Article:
Gray clouds roll over the hills (oh where do we begin?)

Bringing darkness from above (the rubble or our sins?)

 

But if you close your eyes,

Does it almost feel like

Nothing changed at all?

And if you close your eyes,

Does it almost feel like

You've been here before?

How am I gonna be an optimist about this?

How am I gonna be an optimist about this?

 

If you close your eyes, does it almost feel like nothing changed at all?

(azlyrics.com)

 

 

Some questions that could be asked of this song:

1. What event is the song referring to?

2. What are the "great clouds" composed of?

3. What happened to the city that the song is referring to?


Jimmy Buffett's Volcano

 

 

There are few “popular” songs that talk about geological events. One of those is Volcano by Jimmy Buffet which talks about a volcanic eruption. Here are some questions using the song lyrics to understand volcanoes and if what he is talking about is possible.

 

1. “Ground she’s movin under me” refers to what? (Specifically harmonic or tectonic in this instance)

 

2. What is the typical source of “tidal waves” and is the scenario so far conducive to tidal wave production?

 

3. Based on the clues in the song, what is the environment (and what are those environmental indicators)?

 

4. What kind of volcanoes would you expect in this type of environment?

 

5. Would you expect “sulphur smoke” and “soft and hot” lava from this type of volcano?

 

6. Would this type of volcano “blow”? Enough to launch people into space (metaphorically speaking)?

 

7. Why would you see your “skin aglow” at Three Mile Island?

 

 Click below for the Jimmy Buffett's Volcano directions in pdf format

 

 

Answers can be obtained by directly emailing me at Jazinator@hotmail.com


America’s Horse With No Name

 

 

            There are instances when you can listen to the radio and the words that come back to you can mean other things than what the artist initially intended them to. Whenever I listen to America’s Horse With No Name, I hear geological concepts being mentioned. So, that is what you are going to do here. You are going to take what is being said in the song, and use it to understand some geological concepts.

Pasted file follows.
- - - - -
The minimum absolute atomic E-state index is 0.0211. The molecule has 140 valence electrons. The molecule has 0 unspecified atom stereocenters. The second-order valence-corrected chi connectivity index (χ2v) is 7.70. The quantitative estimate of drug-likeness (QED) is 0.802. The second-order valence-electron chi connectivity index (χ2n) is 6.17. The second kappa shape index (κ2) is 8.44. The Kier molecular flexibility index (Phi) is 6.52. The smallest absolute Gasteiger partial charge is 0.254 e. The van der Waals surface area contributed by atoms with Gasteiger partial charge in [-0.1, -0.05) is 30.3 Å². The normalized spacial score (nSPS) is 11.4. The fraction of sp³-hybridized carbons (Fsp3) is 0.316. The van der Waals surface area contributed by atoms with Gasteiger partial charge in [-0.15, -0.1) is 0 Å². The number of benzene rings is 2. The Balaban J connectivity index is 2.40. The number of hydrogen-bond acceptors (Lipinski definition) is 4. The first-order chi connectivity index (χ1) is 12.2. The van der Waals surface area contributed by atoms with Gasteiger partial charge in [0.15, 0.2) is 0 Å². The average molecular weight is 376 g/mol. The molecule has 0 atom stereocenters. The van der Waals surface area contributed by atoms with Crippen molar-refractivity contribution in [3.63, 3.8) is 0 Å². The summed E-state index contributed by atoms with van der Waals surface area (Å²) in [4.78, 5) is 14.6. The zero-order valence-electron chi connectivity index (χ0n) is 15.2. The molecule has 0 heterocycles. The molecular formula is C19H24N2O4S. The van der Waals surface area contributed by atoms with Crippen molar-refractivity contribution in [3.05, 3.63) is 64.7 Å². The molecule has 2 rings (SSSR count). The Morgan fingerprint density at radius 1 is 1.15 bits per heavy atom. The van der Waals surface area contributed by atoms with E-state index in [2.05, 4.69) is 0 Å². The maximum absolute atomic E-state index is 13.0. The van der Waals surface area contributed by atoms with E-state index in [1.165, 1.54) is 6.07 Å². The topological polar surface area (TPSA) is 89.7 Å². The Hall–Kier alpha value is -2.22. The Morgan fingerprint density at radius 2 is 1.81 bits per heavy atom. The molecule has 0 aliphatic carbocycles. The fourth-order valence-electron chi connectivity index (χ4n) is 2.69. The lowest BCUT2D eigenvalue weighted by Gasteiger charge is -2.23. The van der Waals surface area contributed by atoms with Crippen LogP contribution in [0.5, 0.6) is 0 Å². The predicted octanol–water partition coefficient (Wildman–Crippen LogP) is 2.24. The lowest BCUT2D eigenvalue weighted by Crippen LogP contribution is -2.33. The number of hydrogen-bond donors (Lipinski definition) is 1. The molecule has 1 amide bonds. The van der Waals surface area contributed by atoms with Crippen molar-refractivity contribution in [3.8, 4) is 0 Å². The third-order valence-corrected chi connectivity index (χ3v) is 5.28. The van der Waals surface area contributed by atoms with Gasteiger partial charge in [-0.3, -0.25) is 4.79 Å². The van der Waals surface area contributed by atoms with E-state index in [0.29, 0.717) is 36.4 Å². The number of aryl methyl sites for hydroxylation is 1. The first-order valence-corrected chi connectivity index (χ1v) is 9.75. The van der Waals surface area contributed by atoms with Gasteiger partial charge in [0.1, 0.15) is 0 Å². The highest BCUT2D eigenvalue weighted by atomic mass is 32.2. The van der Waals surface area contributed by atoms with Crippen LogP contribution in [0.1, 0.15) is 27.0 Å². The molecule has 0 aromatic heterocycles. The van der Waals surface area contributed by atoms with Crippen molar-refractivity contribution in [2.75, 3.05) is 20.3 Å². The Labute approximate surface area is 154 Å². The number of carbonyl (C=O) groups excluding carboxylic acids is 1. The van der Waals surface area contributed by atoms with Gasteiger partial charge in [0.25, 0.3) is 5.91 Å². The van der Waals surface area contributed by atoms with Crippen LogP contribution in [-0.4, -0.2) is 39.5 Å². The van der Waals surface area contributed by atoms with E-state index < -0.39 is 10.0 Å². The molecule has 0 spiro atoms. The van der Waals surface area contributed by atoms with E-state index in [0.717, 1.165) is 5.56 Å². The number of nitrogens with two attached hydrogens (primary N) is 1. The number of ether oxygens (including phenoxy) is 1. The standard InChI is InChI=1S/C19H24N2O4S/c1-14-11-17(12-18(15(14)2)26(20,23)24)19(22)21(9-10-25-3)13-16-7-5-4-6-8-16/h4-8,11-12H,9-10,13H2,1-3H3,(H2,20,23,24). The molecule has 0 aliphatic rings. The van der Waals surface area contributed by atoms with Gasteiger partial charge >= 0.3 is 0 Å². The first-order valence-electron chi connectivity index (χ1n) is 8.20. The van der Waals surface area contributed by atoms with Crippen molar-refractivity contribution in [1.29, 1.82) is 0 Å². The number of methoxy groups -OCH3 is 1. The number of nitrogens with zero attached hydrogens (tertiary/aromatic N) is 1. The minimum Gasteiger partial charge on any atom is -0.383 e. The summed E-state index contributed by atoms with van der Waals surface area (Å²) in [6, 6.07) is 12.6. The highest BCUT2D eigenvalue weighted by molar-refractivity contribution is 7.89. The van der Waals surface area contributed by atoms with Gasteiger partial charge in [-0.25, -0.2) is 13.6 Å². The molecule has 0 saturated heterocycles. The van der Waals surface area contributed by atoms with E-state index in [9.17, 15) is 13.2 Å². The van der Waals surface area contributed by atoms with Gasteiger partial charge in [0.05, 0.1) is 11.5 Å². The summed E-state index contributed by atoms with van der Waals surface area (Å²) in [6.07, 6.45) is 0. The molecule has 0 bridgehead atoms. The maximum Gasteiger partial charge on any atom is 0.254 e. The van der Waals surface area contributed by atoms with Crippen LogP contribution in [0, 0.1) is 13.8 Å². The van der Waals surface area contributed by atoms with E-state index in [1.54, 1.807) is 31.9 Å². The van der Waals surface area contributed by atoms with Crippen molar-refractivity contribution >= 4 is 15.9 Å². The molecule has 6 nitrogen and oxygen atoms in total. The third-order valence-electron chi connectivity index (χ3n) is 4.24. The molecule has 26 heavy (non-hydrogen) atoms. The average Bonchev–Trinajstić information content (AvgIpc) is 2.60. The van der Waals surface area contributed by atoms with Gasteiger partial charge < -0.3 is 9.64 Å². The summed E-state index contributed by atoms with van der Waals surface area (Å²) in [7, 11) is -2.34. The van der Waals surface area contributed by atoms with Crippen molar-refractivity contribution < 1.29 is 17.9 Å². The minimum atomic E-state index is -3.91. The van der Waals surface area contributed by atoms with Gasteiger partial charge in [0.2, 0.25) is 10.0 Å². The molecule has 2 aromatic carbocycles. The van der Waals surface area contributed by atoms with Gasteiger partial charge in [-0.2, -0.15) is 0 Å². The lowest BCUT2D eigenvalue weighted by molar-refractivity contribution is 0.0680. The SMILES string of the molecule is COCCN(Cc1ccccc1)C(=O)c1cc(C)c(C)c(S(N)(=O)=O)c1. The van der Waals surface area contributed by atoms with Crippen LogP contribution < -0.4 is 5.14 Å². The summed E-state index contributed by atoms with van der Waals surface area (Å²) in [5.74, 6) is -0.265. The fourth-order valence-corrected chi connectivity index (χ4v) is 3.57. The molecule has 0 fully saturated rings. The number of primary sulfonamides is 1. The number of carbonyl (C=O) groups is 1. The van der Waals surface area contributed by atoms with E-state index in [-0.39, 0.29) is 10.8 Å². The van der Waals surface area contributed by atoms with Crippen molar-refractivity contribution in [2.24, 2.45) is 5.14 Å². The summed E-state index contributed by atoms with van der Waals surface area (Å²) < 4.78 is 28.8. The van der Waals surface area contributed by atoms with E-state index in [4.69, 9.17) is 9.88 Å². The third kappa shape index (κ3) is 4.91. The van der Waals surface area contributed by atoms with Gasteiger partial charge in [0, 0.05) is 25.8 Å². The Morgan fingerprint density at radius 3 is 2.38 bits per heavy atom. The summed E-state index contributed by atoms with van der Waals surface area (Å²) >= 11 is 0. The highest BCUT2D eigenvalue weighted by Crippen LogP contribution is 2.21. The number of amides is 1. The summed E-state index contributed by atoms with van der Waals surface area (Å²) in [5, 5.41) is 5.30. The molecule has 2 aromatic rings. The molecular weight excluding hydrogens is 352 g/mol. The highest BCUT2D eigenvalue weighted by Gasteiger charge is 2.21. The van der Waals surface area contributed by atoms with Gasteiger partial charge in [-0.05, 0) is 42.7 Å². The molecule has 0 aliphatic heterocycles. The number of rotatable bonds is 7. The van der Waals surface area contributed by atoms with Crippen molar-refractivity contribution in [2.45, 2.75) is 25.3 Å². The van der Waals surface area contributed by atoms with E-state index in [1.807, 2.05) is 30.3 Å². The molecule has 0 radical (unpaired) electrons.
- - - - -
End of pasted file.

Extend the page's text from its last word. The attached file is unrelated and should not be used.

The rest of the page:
1. What are the environments mentioned in the song?

  1. What types of conditions does the song use to define these environments?

  1. Does this match what is geologically used to define the environments?

  1. What did he find on the 3rd day? And do you think you could see this feature in the desert? Find a picture of one if you think one exists.

  1. What is the geological term for the change in environment described in the song (“desert had turned to the sea”)

  1. What are the two (tectonic) possibilities to explain how this could happen?

  1. The song states that “after 9 days…the desert had turned to the sea”. Assuming a really fast time period for this to happen is 100,000 yrs. How much faster is this event that America described?

  1. “The ocean is a desert with its life underground”. Now assuming he meant underwater, do you agree with this statement? Why or why not?

  1. Bonus Question: Why does the horse have no name?

 Click below for the Horse With No Name directions in pdf format

 

 

Answers can be obtained by directly emailing me at Jazinator@hotmail.com